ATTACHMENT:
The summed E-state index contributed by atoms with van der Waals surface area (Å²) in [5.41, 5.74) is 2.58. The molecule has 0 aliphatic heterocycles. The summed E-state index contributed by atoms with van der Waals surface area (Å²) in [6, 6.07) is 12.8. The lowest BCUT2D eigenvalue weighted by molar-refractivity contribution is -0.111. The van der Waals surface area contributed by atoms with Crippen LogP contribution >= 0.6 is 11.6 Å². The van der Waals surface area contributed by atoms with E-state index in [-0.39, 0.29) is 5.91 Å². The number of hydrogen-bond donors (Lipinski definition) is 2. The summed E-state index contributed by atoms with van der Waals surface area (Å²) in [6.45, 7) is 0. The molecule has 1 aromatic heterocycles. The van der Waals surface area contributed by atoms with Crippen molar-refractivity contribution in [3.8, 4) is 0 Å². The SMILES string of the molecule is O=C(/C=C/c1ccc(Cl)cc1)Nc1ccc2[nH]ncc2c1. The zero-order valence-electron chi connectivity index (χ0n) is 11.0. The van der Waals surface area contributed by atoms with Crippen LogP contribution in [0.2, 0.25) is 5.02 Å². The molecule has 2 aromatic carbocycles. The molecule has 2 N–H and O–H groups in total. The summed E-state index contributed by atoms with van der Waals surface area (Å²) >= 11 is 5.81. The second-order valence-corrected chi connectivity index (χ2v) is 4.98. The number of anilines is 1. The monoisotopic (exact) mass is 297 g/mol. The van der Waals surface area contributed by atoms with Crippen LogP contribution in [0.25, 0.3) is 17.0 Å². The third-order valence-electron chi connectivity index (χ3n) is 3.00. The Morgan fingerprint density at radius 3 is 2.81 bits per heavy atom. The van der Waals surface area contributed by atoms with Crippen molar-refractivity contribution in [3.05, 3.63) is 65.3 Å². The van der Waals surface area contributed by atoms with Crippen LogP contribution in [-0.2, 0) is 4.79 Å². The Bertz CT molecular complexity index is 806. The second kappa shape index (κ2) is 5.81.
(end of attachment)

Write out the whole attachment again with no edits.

The summed E-state index contributed by atoms with van der Waals surface area (Å²) in [5.41, 5.74) is 2.58. The molecule has 0 aliphatic heterocycles. The summed E-state index contributed by atoms with van der Waals surface area (Å²) in [6, 6.07) is 12.8. The lowest BCUT2D eigenvalue weighted by molar-refractivity contribution is -0.111. The van der Waals surface area contributed by atoms with Crippen LogP contribution >= 0.6 is 11.6 Å². The van der Waals surface area contributed by atoms with E-state index in [-0.39, 0.29) is 5.91 Å². The number of hydrogen-bond donors (Lipinski definition) is 2. The summed E-state index contributed by atoms with van der Waals surface area (Å²) in [6.45, 7) is 0. The molecule has 1 aromatic heterocycles. The van der Waals surface area contributed by atoms with Crippen molar-refractivity contribution in [3.8, 4) is 0 Å². The SMILES string of the molecule is O=C(/C=C/c1ccc(Cl)cc1)Nc1ccc2[nH]ncc2c1. The zero-order valence-electron chi connectivity index (χ0n) is 11.0. The van der Waals surface area contributed by atoms with Crippen LogP contribution in [0.2, 0.25) is 5.02 Å². The molecule has 2 aromatic carbocycles. The molecule has 2 N–H and O–H groups in total. The summed E-state index contributed by atoms with van der Waals surface area (Å²) >= 11 is 5.81. The second-order valence-corrected chi connectivity index (χ2v) is 4.98. The number of anilines is 1. The monoisotopic (exact) mass is 297 g/mol. The van der Waals surface area contributed by atoms with Crippen LogP contribution in [0.25, 0.3) is 17.0 Å². The third-order valence-electron chi connectivity index (χ3n) is 3.00. The Morgan fingerprint density at radius 3 is 2.81 bits per heavy atom. The van der Waals surface area contributed by atoms with Crippen molar-refractivity contribution in [3.05, 3.63) is 65.3 Å². The van der Waals surface area contributed by atoms with Crippen LogP contribution in [-0.2, 0) is 4.79 Å². The Bertz CT molecular complexity index is 806. The second kappa shape index (κ2) is 5.81.